BY JAKE LOESSIN
In the crowded tech-centric world we live in, many media companies have difficulties reaching consumers through suitable advertisements.
The Internet dominates the way advertisements are placed on sites, and many businesses are failing because they aren’t accurately reaching potential customers through traditional print and television advertisements.
However, one Austin-based company has created a way for media enterprises to reach their consumers in a much larger and faster way.
Ownlocal, which was founded in 2010, utilizes new web technologies to automate the sales process, thereby helping local media firms reach small business customers. Ownlocal does this by processing the traditional print, audio and television advertisements into digital or Internet advertising. This process generates new revenue for companies through promotional advertisements and messages delivered through email, online advertising on search engines, social media websites, and banner ads on mobile or web based sites.
Ownlocal’s Chief Executive Officer and Founder Lloyd Armbrust had 15 years of experience in the newspaper industry before starting the company.
“I realized the newspaper industry was changing with the advent of the Internet,” says Armbrust. “The print business model was having a hard time sustaining any type of viability with the emergence of the digital world. I really wanted to find a way to preserve the print model while transitioning over to the digital model as well.”
Armbrust’s plan took off. More than 2,500 local media companies today use Ownlocal to power their digital advertisements. Some of the companies include the Austin American-Statesman, Chicago Tribune, Los Angeles Times and The New York Times.
Scott Pompe, vice president of advertising at the Statesman, said Ownlocal has a large impact on the local newspaper.
“The challenges the Statesman faces are really the challenges of the industry,” Pompe says. “The newspaper relies on print for the majority of its revenue, but at the same time, we know that digital is where we need to be.”
“OwnLocal has helped us bring the print world into the digital world in a way that we haven’t been able to do on our own,” Pompe says. “We are now generating thousands of dollars in new recurring revenue for the newspaper every month and providing a gateway to upsell those customers into larger digital packages.”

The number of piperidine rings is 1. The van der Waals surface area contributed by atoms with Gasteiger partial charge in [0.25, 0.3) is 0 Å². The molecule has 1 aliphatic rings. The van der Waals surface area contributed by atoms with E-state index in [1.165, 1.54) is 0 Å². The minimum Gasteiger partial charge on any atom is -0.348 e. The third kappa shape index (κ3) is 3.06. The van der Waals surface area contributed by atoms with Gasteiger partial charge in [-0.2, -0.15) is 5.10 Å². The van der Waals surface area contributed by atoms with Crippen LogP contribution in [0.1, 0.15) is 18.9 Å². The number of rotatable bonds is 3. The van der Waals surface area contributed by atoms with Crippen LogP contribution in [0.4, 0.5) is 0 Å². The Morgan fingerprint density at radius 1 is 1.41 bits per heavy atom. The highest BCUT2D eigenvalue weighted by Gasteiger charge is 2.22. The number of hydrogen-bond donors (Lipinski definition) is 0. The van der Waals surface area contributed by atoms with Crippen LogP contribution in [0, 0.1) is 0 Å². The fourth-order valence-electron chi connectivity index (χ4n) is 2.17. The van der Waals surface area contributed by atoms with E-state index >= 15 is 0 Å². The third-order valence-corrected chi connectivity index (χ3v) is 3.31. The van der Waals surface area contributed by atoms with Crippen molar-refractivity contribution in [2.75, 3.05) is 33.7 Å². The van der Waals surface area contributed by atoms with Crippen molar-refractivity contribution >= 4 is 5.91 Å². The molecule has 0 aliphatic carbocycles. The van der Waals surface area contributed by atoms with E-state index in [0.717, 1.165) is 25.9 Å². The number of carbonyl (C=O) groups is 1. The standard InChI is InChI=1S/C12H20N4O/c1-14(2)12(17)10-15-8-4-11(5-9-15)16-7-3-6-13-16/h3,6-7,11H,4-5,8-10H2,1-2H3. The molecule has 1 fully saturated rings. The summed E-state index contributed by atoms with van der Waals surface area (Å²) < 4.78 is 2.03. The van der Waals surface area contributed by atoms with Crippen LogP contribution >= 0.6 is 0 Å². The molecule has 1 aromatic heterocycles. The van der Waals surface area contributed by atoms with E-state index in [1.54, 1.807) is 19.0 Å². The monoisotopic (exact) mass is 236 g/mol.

Ownlocal is making its mark outside of the Austin area as well. Freedom Communications is one of the few newspapers in the country that has continued to grow. Freedom, which is located in Santa Ana, California, owns Orange County Register, one of the largest newspapers in the United States.
“Ownlocal is a tech company that believes in the power of local media,” says Andrew McFadden, director of innovation and business development at Freedom Communications.
“With OwnLocal we’ve not only doubled revenue from our prior vendors but have gained insight that has made us a better news company,” McFadden says.
Armbrust recognizes the six-year-old company’s success and attributes it to learning from his own mistakes and not always listening to outside advice.
“I think you have to fall down a couple of times before you can truly grow something and start doing things the right way,” says Armbrust. “People’s advice can sometimes be clouded by one’s own success. Just because it worked in their experience doesn’t necessarily mean it will work in your experience. If you have a vision of what you want to do, your success depends on following through with your own plan and not carrying out someone else’s.”